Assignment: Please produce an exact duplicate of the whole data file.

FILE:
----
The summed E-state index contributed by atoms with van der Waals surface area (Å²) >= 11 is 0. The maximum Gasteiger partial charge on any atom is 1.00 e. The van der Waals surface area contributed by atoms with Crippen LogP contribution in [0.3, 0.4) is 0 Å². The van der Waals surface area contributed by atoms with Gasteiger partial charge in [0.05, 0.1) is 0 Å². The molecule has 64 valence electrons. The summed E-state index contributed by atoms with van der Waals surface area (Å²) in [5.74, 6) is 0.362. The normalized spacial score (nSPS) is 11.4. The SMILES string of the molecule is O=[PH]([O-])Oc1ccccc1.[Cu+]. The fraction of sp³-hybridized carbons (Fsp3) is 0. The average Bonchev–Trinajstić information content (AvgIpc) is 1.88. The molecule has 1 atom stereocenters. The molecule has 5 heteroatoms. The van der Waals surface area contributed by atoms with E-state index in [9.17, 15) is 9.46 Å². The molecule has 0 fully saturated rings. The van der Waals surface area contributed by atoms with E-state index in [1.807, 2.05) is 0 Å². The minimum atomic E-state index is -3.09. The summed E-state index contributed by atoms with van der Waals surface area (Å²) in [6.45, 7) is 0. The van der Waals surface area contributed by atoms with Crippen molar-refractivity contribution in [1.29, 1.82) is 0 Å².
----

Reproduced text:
The summed E-state index contributed by atoms with van der Waals surface area (Å²) >= 11 is 0. The maximum Gasteiger partial charge on any atom is 1.00 e. The van der Waals surface area contributed by atoms with Crippen LogP contribution in [0.3, 0.4) is 0 Å². The van der Waals surface area contributed by atoms with Gasteiger partial charge in [0.05, 0.1) is 0 Å². The molecule has 64 valence electrons. The summed E-state index contributed by atoms with van der Waals surface area (Å²) in [5.74, 6) is 0.362. The normalized spacial score (nSPS) is 11.4. The SMILES string of the molecule is O=[PH]([O-])Oc1ccccc1.[Cu+]. The fraction of sp³-hybridized carbons (Fsp3) is 0. The average Bonchev–Trinajstić information content (AvgIpc) is 1.88. The molecule has 1 atom stereocenters. The molecule has 5 heteroatoms. The van der Waals surface area contributed by atoms with E-state index in [9.17, 15) is 9.46 Å². The molecule has 0 fully saturated rings. The van der Waals surface area contributed by atoms with E-state index in [1.807, 2.05) is 0 Å². The minimum atomic E-state index is -3.09. The summed E-state index contributed by atoms with van der Waals surface area (Å²) in [6.45, 7) is 0. The van der Waals surface area contributed by atoms with Crippen molar-refractivity contribution in [1.29, 1.82) is 0 Å².